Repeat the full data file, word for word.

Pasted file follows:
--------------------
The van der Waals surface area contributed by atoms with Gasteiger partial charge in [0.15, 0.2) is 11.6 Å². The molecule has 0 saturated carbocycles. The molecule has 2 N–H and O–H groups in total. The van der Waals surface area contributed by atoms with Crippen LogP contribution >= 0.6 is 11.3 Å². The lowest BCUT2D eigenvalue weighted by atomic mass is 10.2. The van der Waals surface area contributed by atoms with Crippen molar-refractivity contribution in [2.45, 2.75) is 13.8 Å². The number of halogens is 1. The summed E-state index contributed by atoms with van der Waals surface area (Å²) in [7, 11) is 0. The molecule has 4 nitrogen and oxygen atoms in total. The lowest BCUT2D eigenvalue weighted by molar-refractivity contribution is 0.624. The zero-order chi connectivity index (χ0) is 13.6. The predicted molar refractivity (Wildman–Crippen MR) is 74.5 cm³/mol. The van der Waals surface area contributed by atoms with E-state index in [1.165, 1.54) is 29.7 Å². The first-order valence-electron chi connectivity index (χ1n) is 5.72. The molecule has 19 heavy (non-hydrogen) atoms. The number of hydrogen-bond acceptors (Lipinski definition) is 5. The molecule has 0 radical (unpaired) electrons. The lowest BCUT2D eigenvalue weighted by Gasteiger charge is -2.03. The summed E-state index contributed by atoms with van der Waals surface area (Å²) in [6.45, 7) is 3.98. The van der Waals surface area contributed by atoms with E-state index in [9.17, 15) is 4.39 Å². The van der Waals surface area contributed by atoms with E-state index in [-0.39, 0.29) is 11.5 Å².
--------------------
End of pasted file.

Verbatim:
The van der Waals surface area contributed by atoms with Gasteiger partial charge in [0.15, 0.2) is 11.6 Å². The molecule has 0 saturated carbocycles. The molecule has 2 N–H and O–H groups in total. The van der Waals surface area contributed by atoms with Crippen LogP contribution >= 0.6 is 11.3 Å². The lowest BCUT2D eigenvalue weighted by atomic mass is 10.2. The van der Waals surface area contributed by atoms with Crippen molar-refractivity contribution in [2.45, 2.75) is 13.8 Å². The number of halogens is 1. The summed E-state index contributed by atoms with van der Waals surface area (Å²) in [7, 11) is 0. The molecule has 4 nitrogen and oxygen atoms in total. The lowest BCUT2D eigenvalue weighted by molar-refractivity contribution is 0.624. The zero-order chi connectivity index (χ0) is 13.6. The predicted molar refractivity (Wildman–Crippen MR) is 74.5 cm³/mol. The van der Waals surface area contributed by atoms with E-state index in [1.165, 1.54) is 29.7 Å². The first-order valence-electron chi connectivity index (χ1n) is 5.72. The molecule has 19 heavy (non-hydrogen) atoms. The number of hydrogen-bond acceptors (Lipinski definition) is 5. The molecule has 0 radical (unpaired) electrons. The lowest BCUT2D eigenvalue weighted by Gasteiger charge is -2.03. The summed E-state index contributed by atoms with van der Waals surface area (Å²) in [6.45, 7) is 3.98. The van der Waals surface area contributed by atoms with E-state index in [9.17, 15) is 4.39 Å². The van der Waals surface area contributed by atoms with E-state index in [-0.39, 0.29) is 11.5 Å².